Nepal inks historic oil agreement with ChinaNepal signed a historic oil trade deal with China on Wednesday, ending a four-decade supply monopoly of the Indian Oil Corporation (IOC).
Nepal signed a historic oil trade deal with China on Wednesday, ending a four-decade supply monopoly of the Indian Oil Corporation (IOC).
A memorandum of understanding (MoU) was signed between the Nepal Oil Corporation (NOC) and China National United Oil Corporation (PetroChina) in Beijing to supply petroleum products to Nepal.
“Finally, we have the second oil trade partner. We can bring any amount of fuel as per our needs when required from the north,” said NOC spokesperson Deepak Baral. “A larger business-to-business agreement will be signed between the two state-owned oil companies within one and a half month,” he said.
As the country’s fragile economy continues to reel under severe fuel shortage due to an “unofficial trade embargo” imposed by India, the government took an unprecedented move to appoint its second oil trading partner.
Wednesday’s agreement provides the framework for the imports of petroleum products from China to break the cycle of short-term fuel crisis in Nepal, the NOC said. Fuel supply to Nepal has been curtailed by as much as 90 percent for the last one month due to the ongoing “blockade”.
In a separate deal on Wednesday, China also agreed to immediately supply 1.2 million litres of fuel to Nepal on grant.
Subsequently, there would be a larger commercial oil trade deal between the two countries, which would make China an additional long-term oil source, the NOC said, adding that a modality would be prepared on the required quantity, transportation route, quality and pricing, before signing the business-to-business deal.
Nepal could import 35-40 percent of its total fuel needs, it said. The country imported fuel worth Rs107.13 billion and Rs131.73 billion in 2012-13 and 2013-14 respectively. The fuel bills dropped considerably last fiscal year in the wake of a global drop in fuel prices even as imports grew. Due to extended power cuts and increase in development works, demand for petroleum products in Nepal has been growing by 10 percent annually.
Meanwhile Press Trust of India report adds China has expressed readiness for “friendly” talks with India to stabilise Nepal, reeling under acute fuel shortage due to a blockade of border points with India. “Both India and Nepal are friendly neighbours to China,” China’s foreign ministry spokesman Lu Kang told a media briefing when asked about reports of backchannel talks between New Delhi and Beijing over resolving the constitutional crisis in Nepal. “We hope that in maintaining regional stability and state-to-state friendship, all relevant countries can sit together and have friendly consultations so that consensus can be reached,” he said.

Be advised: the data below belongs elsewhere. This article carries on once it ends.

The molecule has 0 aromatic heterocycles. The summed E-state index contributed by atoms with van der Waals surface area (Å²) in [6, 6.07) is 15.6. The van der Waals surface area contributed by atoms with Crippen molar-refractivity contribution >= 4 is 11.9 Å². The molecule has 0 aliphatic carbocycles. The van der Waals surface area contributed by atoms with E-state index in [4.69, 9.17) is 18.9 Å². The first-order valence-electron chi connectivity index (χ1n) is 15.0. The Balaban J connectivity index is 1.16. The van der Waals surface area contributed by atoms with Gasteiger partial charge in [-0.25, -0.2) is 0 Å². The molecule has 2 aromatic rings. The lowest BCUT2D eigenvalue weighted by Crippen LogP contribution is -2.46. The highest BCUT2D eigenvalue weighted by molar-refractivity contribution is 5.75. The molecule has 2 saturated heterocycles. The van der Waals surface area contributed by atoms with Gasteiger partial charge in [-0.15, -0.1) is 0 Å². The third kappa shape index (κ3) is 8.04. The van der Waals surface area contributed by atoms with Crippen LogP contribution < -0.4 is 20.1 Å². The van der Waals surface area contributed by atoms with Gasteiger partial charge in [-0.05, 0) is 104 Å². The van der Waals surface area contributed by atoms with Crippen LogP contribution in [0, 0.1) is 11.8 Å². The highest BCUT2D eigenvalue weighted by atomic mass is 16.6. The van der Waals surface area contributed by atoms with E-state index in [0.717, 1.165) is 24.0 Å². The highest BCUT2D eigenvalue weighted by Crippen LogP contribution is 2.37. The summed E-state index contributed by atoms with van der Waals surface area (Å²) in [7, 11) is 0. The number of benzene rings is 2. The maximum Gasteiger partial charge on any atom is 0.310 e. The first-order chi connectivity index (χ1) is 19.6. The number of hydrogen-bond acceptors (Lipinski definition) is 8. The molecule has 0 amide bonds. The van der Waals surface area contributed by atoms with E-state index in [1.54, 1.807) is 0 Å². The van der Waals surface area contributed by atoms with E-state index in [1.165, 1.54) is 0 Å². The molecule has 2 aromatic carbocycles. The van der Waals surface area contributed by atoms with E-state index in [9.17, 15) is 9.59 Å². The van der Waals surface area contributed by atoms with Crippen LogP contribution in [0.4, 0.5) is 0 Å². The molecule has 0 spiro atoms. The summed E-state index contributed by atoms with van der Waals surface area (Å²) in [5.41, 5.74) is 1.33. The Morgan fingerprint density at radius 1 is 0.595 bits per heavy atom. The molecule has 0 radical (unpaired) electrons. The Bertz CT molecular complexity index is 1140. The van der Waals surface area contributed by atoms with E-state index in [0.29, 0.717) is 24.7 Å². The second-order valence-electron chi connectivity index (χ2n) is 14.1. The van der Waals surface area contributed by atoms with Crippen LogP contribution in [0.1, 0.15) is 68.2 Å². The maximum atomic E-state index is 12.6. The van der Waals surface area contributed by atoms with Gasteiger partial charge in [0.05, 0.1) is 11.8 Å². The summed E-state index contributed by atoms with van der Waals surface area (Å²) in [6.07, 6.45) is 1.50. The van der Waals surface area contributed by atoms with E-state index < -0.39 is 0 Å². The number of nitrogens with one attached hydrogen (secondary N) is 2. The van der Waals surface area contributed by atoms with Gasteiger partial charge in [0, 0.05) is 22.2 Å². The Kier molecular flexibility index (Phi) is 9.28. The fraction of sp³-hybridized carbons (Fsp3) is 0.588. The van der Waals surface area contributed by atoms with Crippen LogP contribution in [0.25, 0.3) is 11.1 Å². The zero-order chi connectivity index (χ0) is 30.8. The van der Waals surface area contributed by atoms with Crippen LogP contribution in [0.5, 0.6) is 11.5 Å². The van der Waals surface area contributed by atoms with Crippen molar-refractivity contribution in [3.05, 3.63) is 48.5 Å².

About Beijing stepping up fuel and food supplies through its recently reopened border in Tibet, Lu said “as a friend and neighbour of Nepal, China hopes that Nepal can have stable domestic situation after the passage of the new constitution”.
Asked whether China has commenced supplies to Nepal, currently hit by the Indian-origin Madhesis’ protests over the new constitution, Lu said “in view of their (Nepal’s) request, we will do our best to provide assistance and both sides are in communication”.
NOC asked to send tankers to Kerung
KATHMANDU: The Chinese government has asked Nepal Oil Corporation (NOC) to send 12 fuel tankers at the Kerung-Rasuwagadhi border point on Saturday to take delivery of fuel that China had promised as grant.
“As it is not feasible to bring in fuel from the border point at once, China has informed us through its embassy here to send the said number of tankers,” said NOC spokesperson Deepak Baral. “We will bring in fuel gradually.”
The NOC has provided details of 40 oil tankers to the Chinese authority to facilitate their entry into China. The Chinese authority has also notified the NOC that they would take care of issues regarding insurance, transport and labour law once the Nepali vehicles enter their territory, Baral added.